Monday will mark 25 years to the signing of the Oslo Accords between Israel and the Palestine Liberation Organization. The peace agreement was met with much enthusiasm both in Israel and around the world, and was depicted as a historic breakthrough on the path to Arab-Israeli peace. The agreement earned its signatories a Nobel Peace Prize, but ultimately imploded, leaving Israel to pick up the pieces.

The agreement was secretly signed in Oslo on Aug. 20, 1993 by then-Foreign Minister Shimon Peres and Mahmoud Abbas, PLO leader Yasser Arafat’s representative at the time. Close associates of Peres would later testify that the decision to hold the covert negotiations in Oslo was not accidental, but rather aimed at improving Peres’s chances of winning the Nobel Price Prize, which is awarded in the Norwegian capital every year.

Three weeks after the secret meeting, Israeli Prime Minister Yitzhak Rabin and Arafat signed a joint declaration of principles at a festive ceremony attended by Rabin and Arafat on the White House lawn in Washington, D.C. With the signing of the joint declaration, PLO leaders returned to Judea, Samaria and the Gaza Strip, where they established the Palestinian Authority that governs there to this day.

The Oslo accord was defined as a four-year interim agreement for a transitional stage on the path to finding a permanent solution to the Israeli-Palestinian conflict. But the Israeli authors and proponents of the agreement had a clear idea of what this permanent situation demanded from the outset: Israel’s almost complete withdrawal from a majority of territory in Judea, Samaria and Gaza; Jerusalem’s division among the Israelis and Palestinians; and finally, a willingness to absorb some of the Palestinian refugees into Israeli territory.

Had they been able to, Israel’s representatives would have signed off on these conditions in Oslo. But they knew that the Israeli public—and maybe even many of their colleagues in the Rabin-led government—would find it difficult to agree to such a far-reaching deal.

It was further unclear whether the Palestinians would have agreed to such a move, seeing as even for the Palestinians who took part in the dialogue with Israel and showed a willingness to live alongside it in peace, measures like forgoing the right of return for all Palestinian refugees to Israeli territory, declaring an end to the conflict and recognizing Israel as the state of the Jewish people were seen as painful.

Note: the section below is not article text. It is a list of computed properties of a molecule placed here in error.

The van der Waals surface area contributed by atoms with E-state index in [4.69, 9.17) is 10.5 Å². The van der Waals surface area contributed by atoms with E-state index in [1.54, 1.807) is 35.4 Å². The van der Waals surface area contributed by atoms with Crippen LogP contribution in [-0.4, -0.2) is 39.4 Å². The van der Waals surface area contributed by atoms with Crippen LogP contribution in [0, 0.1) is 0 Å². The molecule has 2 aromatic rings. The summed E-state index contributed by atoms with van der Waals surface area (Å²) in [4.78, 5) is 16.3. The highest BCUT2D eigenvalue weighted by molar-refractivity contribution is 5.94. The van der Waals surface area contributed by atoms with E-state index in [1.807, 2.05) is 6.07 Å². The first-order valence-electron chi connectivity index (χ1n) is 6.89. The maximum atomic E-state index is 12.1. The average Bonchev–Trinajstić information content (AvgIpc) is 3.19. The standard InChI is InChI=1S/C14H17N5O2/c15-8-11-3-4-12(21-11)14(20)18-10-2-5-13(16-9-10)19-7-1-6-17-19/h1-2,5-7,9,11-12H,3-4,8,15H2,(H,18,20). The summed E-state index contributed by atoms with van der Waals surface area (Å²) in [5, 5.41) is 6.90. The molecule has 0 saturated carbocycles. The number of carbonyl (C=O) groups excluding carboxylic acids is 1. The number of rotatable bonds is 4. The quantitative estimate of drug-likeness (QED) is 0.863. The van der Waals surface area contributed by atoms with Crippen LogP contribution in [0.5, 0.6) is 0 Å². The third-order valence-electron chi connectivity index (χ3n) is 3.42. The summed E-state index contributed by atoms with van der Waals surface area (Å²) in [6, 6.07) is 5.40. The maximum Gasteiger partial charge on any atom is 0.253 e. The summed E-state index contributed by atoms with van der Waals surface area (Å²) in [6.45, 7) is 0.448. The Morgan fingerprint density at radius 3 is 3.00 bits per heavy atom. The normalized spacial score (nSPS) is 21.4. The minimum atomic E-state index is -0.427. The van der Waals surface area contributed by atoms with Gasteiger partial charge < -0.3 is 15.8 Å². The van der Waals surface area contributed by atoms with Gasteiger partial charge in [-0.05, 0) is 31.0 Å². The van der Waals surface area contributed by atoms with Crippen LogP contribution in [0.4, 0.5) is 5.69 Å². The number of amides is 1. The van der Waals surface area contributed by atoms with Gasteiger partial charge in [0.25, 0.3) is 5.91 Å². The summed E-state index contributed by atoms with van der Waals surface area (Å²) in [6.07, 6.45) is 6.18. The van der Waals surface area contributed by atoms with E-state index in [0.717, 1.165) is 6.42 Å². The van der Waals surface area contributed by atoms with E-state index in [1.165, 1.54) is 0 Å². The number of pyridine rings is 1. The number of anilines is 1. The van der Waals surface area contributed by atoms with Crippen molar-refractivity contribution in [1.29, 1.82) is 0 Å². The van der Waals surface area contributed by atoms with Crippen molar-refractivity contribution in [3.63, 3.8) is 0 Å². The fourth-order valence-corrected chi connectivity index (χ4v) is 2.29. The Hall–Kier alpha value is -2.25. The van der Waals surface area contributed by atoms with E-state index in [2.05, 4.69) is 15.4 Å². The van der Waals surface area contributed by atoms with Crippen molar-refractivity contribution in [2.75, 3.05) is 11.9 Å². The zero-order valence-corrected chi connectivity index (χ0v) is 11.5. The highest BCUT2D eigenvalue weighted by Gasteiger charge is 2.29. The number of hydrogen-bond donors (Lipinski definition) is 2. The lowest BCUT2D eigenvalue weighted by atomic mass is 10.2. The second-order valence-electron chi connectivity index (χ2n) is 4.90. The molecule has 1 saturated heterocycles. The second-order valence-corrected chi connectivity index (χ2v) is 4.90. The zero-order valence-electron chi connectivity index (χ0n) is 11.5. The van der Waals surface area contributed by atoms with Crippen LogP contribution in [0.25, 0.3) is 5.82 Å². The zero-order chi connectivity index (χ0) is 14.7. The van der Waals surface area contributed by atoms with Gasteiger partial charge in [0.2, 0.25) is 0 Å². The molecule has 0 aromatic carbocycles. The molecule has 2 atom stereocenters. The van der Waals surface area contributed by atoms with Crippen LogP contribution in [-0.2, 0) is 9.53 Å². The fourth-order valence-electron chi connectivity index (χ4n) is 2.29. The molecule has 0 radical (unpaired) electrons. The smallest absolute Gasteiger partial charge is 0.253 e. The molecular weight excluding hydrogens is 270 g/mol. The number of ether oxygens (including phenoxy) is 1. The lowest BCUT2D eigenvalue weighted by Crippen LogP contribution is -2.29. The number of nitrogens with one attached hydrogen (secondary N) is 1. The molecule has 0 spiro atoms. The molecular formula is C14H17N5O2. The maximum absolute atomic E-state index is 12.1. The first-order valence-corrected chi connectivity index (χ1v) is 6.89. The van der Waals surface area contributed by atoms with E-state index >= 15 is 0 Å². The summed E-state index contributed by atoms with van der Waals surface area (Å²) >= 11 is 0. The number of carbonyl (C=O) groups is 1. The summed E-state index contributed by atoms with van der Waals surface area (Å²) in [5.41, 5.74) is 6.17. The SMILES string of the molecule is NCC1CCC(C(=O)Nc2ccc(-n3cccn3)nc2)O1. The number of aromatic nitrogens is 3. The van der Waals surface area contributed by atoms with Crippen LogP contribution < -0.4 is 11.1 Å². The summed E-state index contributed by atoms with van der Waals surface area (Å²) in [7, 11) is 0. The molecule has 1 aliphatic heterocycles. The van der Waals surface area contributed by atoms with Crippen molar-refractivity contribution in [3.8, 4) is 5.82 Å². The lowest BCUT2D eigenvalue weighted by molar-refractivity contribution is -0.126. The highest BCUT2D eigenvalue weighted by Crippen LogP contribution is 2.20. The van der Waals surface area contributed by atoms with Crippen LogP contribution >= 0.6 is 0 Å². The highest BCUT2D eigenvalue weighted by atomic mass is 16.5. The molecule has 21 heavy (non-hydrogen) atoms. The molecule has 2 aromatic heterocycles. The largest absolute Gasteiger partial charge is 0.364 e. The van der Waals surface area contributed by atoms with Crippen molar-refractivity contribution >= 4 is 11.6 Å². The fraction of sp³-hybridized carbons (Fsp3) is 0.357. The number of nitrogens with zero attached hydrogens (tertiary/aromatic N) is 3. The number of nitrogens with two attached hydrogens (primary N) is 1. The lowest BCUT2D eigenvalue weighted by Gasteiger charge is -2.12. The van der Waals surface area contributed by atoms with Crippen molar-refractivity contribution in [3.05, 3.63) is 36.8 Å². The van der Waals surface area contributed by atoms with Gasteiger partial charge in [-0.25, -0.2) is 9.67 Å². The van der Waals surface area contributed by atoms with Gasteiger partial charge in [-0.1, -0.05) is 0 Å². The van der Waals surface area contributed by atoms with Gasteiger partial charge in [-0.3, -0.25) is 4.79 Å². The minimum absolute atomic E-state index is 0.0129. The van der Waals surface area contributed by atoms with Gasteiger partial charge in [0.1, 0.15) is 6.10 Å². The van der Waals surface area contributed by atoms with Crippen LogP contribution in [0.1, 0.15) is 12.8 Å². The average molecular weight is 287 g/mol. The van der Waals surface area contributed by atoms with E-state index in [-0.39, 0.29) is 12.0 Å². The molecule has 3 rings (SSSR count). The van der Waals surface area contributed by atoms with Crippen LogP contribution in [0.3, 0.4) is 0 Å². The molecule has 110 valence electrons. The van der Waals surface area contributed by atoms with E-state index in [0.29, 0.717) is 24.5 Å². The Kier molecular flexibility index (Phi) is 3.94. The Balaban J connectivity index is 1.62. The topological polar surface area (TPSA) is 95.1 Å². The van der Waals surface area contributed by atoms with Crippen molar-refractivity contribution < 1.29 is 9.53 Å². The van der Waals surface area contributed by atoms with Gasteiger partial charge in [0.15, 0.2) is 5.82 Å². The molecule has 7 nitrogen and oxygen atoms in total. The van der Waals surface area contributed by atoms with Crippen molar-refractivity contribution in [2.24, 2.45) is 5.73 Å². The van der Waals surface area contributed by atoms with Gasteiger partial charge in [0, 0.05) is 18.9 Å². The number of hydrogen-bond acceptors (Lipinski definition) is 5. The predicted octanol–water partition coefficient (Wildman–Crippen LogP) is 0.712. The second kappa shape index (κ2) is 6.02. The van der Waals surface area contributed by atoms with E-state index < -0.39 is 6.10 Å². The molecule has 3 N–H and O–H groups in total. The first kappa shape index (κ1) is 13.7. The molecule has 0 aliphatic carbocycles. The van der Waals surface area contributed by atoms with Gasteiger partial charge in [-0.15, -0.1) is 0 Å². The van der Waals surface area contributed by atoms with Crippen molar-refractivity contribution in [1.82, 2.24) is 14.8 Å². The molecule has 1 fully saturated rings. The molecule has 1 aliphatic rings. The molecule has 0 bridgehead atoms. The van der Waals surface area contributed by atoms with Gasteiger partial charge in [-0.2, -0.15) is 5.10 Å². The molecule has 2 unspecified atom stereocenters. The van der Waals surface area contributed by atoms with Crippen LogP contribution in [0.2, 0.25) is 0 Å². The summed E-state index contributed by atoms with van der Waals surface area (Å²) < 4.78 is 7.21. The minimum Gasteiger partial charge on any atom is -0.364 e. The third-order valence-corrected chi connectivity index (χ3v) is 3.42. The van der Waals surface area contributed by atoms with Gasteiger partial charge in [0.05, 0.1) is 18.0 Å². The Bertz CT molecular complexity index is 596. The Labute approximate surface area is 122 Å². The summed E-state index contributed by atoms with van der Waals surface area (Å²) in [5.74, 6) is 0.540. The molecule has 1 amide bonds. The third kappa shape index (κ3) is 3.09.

For its initiators, the agreement served as leverage to gradually build trust between the sides. It was designed so that both sides would profit from the agreement and receive compensation that would make continuing the negotiations worthwhile, and in this manner, was aimed at accustoming both the Israeli and Palestinian public to a path to a resolution of the conflict, as envisioned by its authors.

But the experiment failed. As could be expected, the Palestinian leadership found it difficult—and quite possibly never even intended—to meet the commitments it took upon itself. The P.A. never tried to prepare the Palestinian public for the concessions that would be necessary in order to make peace. Worse still, it refused to abandon the use of violence and terrorism as a means to achieving its goals, leaving many Israelis skeptical of the plan.

An interview that Mohammed Dahlan, seen by many as a possible successor to Abbas, gave at the height of the Second Intifada illustrates this point quite well. When asked whether the Oslo Accords had been a mistake, Dahlan replied that the agreement had laid the groundwork for the struggle against Israel. As proof, he said hyperbolically, the number of Israelis killed in the Second Intifada was “100 times higher” than the number of Israelis killed in the first. (In fact, it was about three-and-a-half times higher.)

This is all water under the bridge, but from Israel’s standpoint, the problem lies in the reality created by the accord; a reality that, while meant to be temporary in nature, has become permanent. The Palestinian Authority and the Hamas regime in Gaza have become faits accomplis and bones in Israel’s throat it can neither throw up nor swallow. This is a problematic reality that continues to present endless political and security challenges for Israel.

A quarter of a century after the signing of the Oslo Accords, it seems it would be fitting for Israel to look for out-of-the-box solutions and find a way to escape the uncomfortable reality it has since found itself in.

Eyal Zisser is a lecturer in the Middle East History Department at Tel Aviv University.